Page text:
Bandcamp

Thursday, 15 December 2016

Magic Circle – Scream Live EP (2016) / 95%


Magical object from another era


The quintet from Boston is currently the best American metal band. Yes, yes, I know, this may seem a hyperbolic statement but their blend of high octane doom metal furled with heavy metal is just so damn contagious and mesmerizing. I had the opportunity to see them live twice so far and they’re even better than on record and that’s no small feat considering the quality of both the self titled (2013) and Journey Blind (2015.) This limited live tape (also available as a digital download) captures their stage energy quite well.

The EP was recorded live on a local Massachusetts radio so it’s not the exact same thing as a full blown live album with an audience but it’s simply a joy to listen to those guys play that it doesn’t really matter. Brendan Radigan is an absolute beast of a singer and he’s always stepping his game live. I think I prefer the tone of the vocals found on this tape than the ones of the studio albums, they’re a bit more upfront. Radigan is just an unhinged force of flawless manliness, he makes the entire band rise to an almost unmaintainable level of quality. His best performance is perhaps the title track of their newest full length album where he declares dark poetry with the conviction of an enlightened madman.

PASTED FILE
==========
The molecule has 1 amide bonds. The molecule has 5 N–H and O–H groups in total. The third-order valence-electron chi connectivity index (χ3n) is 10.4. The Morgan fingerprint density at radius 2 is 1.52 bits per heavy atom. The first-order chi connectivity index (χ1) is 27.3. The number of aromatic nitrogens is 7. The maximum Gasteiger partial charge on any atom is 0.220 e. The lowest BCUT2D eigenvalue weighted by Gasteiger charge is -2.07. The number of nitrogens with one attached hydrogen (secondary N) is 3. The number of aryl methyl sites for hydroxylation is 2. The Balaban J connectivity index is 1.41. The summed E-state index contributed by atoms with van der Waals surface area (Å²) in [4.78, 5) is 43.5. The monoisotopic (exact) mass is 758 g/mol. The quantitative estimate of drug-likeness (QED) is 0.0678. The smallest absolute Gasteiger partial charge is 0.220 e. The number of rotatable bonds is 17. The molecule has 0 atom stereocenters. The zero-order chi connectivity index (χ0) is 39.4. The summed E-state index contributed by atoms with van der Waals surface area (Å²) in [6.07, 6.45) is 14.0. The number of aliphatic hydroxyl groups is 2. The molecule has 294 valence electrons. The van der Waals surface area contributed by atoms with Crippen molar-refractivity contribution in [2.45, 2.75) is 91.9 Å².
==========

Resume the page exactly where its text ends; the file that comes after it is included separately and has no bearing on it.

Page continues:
Ancient heroes from ancient wars.
In the arena the lions roar.
Fed to the fires they'll surely die.
Life to the wind. They journey blind.